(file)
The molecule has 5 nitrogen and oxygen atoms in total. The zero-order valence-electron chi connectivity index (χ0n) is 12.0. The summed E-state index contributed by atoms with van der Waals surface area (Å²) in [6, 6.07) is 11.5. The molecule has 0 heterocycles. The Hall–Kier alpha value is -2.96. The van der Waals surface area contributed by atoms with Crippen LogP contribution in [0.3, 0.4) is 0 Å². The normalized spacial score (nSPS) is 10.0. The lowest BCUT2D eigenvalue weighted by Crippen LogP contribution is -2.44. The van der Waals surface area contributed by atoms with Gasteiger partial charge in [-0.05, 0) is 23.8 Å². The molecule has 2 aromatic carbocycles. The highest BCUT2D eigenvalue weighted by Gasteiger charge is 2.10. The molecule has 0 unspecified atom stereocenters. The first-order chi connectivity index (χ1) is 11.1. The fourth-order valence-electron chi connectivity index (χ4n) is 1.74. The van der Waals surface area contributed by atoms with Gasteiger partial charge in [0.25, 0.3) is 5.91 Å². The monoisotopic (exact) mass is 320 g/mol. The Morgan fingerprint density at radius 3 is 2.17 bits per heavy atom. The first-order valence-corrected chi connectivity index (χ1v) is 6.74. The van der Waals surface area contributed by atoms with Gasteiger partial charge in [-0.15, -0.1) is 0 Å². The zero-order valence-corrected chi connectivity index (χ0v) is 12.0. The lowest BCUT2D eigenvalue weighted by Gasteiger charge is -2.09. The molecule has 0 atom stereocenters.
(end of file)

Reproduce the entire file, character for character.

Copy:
The molecule has 5 nitrogen and oxygen atoms in total. The zero-order valence-electron chi connectivity index (χ0n) is 12.0. The summed E-state index contributed by atoms with van der Waals surface area (Å²) in [6, 6.07) is 11.5. The molecule has 0 heterocycles. The Hall–Kier alpha value is -2.96. The van der Waals surface area contributed by atoms with Crippen LogP contribution in [0.3, 0.4) is 0 Å². The normalized spacial score (nSPS) is 10.0. The lowest BCUT2D eigenvalue weighted by Crippen LogP contribution is -2.44. The van der Waals surface area contributed by atoms with Gasteiger partial charge in [-0.05, 0) is 23.8 Å². The molecule has 2 aromatic carbocycles. The highest BCUT2D eigenvalue weighted by Gasteiger charge is 2.10. The molecule has 0 unspecified atom stereocenters. The first-order chi connectivity index (χ1) is 11.1. The fourth-order valence-electron chi connectivity index (χ4n) is 1.74. The van der Waals surface area contributed by atoms with Gasteiger partial charge in [0.25, 0.3) is 5.91 Å². The monoisotopic (exact) mass is 320 g/mol. The Morgan fingerprint density at radius 3 is 2.17 bits per heavy atom. The first-order valence-corrected chi connectivity index (χ1v) is 6.74. The van der Waals surface area contributed by atoms with Gasteiger partial charge in [-0.15, -0.1) is 0 Å². The zero-order valence-corrected chi connectivity index (χ0v) is 12.0. The lowest BCUT2D eigenvalue weighted by Gasteiger charge is -2.09. The molecule has 0 atom stereocenters.